FDA Commissioner David A. Kessler Named Dean of Yale University School of Medicine
President Richard C. Levin announced today that David A. Kessler, the Commissioner of the U.S. Food and Drug Administration, will become dean of the Yale University School of Medicine, effective July 1, 1997.
Dr. Kessler is a graduate of the Harvard Medical School, the University of Chicago Law School and Amherst College. Appointed in 1990, Kessler served as FDA Commissioner under Presidents Bush and Clinton. Before that, Dr. Kessler was medical director of the Hospital of the Albert Einstein College of Medicine from 1984 until 1990.
President Levin said: “David Kessler brings a unique array of skills and experience to the task of leading the Yale School of Medicine. His educational background ranges from basic science and medicine to law and business; his professional experience encompasses hospital administration and national leadership. This is a time of enormous opportunity for biomedical science and medical education, and Dr. Kessler has the intelligence, energy and vision to enhance the quality of Yale’s distinguished Medical School and to help it establish a new standard for excellence in education, research, and patient care.”
During his six-year tenure at the FDA, Dr. Kessler successfully tackled difficult issues as he sought to meet critical public health needs. Under his leadership, the FDA’s accomplishments were wide-ranging, from the introduction of the Nutrition Facts food labels to tobacco regulation, and from mammography standards to world-record times for drug approvals. During his tenure, the FDA cut in half the median time required to evaluate new drugs it approved.
Dr. Kessler, who is both a pediatrician and a lawyer, said: “I am proud and delighted to be joining one of the world’s great academic medical centers. Yale’s tradition of excellence in physician training and its national leadership in biomedical research place it at the forefront of American medicine.”
Donna E. Shalala, Secretary of Health and Human Services and herself a former University president, said: “David Kessler is a brilliant scientist, a visionary policymaker and a tough-minded leader, but most of all, he is a ‘doc’ who cares. Yale has chosen a winner.”
Dr. Harold E. Varmus, Director of the National Institutes of Health, said: “David Kessler is a person of incredibly diverse capabilities. His proven track record in administration and government combined with his strong affinities for science and education promise to make him an outstanding leader in academic medicine in general and at Yale in particular.”
Gerard N. Burrow, M.D., dean of the Yale School of Medicine since 1992, will be returning to the faculty and will serve as Special Adviser for Health Affairs to President Levin.
The School of Medicine, one of Yale’s 11 graduate and professional schools, has been among the nation’s preeminent medical centers since its founding in 1810. Over the years, its researchers have made major contributions to public health by isolating the polio virus; promoting the early use of cancer chemotherapy; adding to the arsenal of AIDS medications; developing a promising Lyme disease vaccine; discovering genes that contribute to skin cancer and high blood pressure; and making strides in diagnosing and treating Parkinson’s disease, depression and other mental disorders. Yale now ranks fourth among American medical schools in research dollars granted by the National Institutes of Health and has an annual research budget of more than $200 million. Its dedicated staff of 4,000 professionals is committed to the education of leaders in American medicine, the pursuit of path-breaking advances in basic science and clinical medicine, excellence in patient care, and contributions in public health.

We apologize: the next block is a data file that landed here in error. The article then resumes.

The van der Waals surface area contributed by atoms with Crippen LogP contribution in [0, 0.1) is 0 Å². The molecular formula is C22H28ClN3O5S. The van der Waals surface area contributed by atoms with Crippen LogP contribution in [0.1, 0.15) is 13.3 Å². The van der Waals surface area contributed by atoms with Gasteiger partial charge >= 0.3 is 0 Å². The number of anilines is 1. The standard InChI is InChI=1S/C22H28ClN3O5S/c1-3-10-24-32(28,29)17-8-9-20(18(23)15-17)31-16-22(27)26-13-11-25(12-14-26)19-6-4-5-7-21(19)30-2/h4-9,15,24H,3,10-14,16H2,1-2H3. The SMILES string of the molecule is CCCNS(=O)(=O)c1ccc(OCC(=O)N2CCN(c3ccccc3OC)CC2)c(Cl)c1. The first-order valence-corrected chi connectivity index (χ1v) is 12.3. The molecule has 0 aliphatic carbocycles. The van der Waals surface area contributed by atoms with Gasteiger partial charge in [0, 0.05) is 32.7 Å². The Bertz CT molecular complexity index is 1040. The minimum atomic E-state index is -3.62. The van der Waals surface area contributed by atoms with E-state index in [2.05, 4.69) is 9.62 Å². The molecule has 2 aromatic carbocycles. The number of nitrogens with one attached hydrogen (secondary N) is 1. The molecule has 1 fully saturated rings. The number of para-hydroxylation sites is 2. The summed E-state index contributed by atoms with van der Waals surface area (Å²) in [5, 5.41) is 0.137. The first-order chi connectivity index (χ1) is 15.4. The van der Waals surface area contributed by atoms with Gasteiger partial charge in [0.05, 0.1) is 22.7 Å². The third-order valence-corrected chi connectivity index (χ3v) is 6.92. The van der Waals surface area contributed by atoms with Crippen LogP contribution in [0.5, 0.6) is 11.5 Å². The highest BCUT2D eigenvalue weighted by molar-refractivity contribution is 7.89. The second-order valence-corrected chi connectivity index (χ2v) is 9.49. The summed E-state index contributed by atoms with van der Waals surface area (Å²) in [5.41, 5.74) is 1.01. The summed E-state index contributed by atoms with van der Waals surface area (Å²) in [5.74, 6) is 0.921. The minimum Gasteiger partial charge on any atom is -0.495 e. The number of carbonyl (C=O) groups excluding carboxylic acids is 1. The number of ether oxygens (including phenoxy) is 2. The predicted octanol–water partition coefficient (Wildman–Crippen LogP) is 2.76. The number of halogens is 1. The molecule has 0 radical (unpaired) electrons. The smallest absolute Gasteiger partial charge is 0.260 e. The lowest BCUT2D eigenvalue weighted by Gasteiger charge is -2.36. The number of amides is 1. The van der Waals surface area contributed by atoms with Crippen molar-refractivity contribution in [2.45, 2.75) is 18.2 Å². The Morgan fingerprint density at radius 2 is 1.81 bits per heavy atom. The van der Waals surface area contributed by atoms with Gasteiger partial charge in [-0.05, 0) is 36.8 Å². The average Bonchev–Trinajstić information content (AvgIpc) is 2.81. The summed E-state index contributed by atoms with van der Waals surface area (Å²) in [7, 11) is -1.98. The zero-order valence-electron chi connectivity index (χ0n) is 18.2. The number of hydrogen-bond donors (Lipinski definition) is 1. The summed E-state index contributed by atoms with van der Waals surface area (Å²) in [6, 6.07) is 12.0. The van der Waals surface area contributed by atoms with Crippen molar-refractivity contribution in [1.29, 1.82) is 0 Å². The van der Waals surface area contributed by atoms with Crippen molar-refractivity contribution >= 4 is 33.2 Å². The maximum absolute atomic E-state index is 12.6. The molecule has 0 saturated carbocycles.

While Dr. Kessler was medical director at the Hospital of the Albert Einstein College of Medicine – where he was on the faculty of both the Department of Pediatrics and the Department of Epidemiology and Social Medicine – he was responsible for directing its clinical activities.
During his service as medical director, he also was affiliated with the Julius Silver Program in Law, Science and Technology at the Columbia University School of Law, where he taught food and drug law. From 1982 to 1984, he was special assistant to the president of Montefiore Medical Center, and served as a consultant to the U.S. Senate Committee on Labor and Human Resources.
Dr. Kessler completed his internship and residency training in pediatrics at The Johns Hopkins Hospital. Dr. Kessler has been elected a member of the Institute of Medicine, which is part of the National Academy of Sciences.
Dr. Kessler’s many honors have included the American Cancer Society’s Medal of Honor, the American Heart Association’s National Public Affairs Special Recognition Award, the American Federation for AIDS Research AmFAR Sheldon W. Andelson Public Policy Achievement Award, the American Academy of Pediatrics Excellence in Public Service Award, and the March of Dimes Franklin Delano Roosevelt Leadership Award.
Dr. Kessler is married to Paulette Kessler, a lawyer, and they have two children.